One big reason is the writer's struggle. Too many writers talk and act as if writing were slow torture, a form of procreation without arousal and romance--all dilation and contraction, grunting and pushing. As New Work sports writer Red Smith once observed, "Writing is easy. All you do is sit down at a typewriter and open a vein." The agony in Madison Square Garden.
If you want to write, here's a secret: the writer's struggle is ovverrated, a con game, a cognitive distortion, a self-fulfilling prophecy, the best excuse for not writing. "Why should I get writer's block?" asked the mischievous Roger Simon. "My father never got truck driver's block."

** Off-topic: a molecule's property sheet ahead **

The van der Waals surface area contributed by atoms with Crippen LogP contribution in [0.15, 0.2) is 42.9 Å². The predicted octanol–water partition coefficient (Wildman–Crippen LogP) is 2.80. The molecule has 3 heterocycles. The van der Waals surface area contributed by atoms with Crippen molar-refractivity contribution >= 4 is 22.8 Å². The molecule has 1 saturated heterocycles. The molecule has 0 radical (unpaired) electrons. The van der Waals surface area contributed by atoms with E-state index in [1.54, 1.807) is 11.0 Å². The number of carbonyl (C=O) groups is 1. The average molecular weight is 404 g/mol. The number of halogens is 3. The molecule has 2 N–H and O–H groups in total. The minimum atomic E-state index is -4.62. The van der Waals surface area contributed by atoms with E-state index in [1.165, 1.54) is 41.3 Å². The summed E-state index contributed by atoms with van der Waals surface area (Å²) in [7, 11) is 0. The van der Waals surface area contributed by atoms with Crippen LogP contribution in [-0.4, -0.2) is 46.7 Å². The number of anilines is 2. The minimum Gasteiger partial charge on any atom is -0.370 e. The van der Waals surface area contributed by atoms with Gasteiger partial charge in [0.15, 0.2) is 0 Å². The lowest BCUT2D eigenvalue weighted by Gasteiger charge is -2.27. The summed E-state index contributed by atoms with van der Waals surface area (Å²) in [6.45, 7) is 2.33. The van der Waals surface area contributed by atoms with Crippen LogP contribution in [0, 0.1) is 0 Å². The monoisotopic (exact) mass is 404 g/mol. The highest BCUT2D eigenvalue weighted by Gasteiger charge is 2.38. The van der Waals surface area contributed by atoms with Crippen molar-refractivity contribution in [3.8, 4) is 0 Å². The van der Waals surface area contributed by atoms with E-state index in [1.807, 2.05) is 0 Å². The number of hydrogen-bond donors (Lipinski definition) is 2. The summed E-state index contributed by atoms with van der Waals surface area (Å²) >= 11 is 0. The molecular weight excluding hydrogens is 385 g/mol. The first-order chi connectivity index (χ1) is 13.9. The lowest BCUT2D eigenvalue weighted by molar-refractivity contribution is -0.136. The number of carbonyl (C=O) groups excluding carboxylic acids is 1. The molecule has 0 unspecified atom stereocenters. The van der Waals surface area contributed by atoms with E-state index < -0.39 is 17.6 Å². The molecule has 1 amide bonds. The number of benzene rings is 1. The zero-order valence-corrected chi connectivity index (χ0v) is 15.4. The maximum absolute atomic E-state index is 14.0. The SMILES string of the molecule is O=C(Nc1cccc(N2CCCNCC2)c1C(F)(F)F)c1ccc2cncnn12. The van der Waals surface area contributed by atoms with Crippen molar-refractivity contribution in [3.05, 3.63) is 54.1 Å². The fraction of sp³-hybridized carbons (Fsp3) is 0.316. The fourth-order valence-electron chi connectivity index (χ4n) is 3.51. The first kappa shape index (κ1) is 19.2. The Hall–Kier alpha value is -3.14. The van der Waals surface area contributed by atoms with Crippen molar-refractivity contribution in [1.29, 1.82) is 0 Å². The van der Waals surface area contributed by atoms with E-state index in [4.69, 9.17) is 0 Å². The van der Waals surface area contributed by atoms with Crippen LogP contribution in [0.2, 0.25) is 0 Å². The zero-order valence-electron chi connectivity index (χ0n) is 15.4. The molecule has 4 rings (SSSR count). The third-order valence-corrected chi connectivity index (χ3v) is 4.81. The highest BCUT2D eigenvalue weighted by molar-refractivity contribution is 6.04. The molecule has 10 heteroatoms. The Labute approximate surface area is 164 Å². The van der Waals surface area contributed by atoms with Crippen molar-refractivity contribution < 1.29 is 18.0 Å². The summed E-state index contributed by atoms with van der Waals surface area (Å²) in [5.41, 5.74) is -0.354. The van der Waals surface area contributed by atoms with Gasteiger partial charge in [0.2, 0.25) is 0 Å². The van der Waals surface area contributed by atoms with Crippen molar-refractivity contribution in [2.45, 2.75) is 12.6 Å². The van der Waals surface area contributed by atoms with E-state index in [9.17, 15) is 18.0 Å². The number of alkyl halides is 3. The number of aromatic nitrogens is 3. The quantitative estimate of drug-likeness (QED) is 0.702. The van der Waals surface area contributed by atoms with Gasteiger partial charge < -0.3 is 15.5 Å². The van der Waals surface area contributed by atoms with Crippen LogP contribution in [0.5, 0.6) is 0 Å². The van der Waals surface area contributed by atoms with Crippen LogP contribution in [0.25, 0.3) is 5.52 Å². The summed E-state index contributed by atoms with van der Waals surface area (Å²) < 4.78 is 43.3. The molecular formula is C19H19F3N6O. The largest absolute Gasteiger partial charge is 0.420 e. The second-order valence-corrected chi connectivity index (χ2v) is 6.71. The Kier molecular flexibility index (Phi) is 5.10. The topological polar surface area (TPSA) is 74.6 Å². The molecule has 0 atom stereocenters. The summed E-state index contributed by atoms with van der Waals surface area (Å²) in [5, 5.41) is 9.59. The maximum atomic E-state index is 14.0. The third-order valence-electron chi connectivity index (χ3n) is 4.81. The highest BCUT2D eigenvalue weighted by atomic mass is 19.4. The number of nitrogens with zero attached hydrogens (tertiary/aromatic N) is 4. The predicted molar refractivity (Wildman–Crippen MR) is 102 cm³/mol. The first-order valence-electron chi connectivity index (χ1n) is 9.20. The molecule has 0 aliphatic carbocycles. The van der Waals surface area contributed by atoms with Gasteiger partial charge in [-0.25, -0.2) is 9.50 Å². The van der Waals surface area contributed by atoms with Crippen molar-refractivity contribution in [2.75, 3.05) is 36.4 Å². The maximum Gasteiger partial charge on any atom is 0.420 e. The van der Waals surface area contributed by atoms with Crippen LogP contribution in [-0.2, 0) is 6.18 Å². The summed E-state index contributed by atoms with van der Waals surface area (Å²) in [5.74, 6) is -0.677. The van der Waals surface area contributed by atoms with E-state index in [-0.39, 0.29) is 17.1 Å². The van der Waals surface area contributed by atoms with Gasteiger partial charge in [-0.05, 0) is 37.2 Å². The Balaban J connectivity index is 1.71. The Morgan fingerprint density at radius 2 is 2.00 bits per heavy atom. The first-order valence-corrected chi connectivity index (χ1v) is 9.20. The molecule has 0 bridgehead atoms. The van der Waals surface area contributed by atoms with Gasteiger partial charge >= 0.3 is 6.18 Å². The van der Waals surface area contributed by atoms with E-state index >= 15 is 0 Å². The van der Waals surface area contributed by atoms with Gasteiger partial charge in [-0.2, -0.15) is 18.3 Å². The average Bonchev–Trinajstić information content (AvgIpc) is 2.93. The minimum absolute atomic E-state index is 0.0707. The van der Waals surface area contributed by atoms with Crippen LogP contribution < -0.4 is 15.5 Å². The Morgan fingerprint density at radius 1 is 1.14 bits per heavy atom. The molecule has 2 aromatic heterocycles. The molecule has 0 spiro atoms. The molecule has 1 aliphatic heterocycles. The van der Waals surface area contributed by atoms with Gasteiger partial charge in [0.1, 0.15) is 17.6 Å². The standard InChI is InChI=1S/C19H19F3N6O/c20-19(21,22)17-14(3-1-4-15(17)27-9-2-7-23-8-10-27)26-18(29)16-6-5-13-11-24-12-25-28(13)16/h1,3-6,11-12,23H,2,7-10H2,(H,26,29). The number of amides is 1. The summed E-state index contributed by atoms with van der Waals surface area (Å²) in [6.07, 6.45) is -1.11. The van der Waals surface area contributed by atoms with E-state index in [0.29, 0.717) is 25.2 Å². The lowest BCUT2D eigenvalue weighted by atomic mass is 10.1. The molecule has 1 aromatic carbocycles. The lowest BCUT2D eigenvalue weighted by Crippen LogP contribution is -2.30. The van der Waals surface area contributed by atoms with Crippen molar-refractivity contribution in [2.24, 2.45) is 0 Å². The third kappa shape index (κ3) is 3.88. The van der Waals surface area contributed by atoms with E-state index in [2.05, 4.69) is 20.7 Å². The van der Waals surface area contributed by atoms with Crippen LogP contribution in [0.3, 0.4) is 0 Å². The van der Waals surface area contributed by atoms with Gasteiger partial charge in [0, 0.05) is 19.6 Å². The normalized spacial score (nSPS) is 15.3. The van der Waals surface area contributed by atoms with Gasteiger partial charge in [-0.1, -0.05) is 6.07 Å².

Good readers may struggle with a difficult text, but struggle is not the goal of reading. The goal is fluency. Meaning flows to the good reader. In the same way, writing should flow from the good writer, at least as an ideal.
*looks at her laborious and rather forced work from this week*
Well, I'm glad it's an ideal and not a requirement. ;)
How's everyone else doing? Effortful or effortless work this week?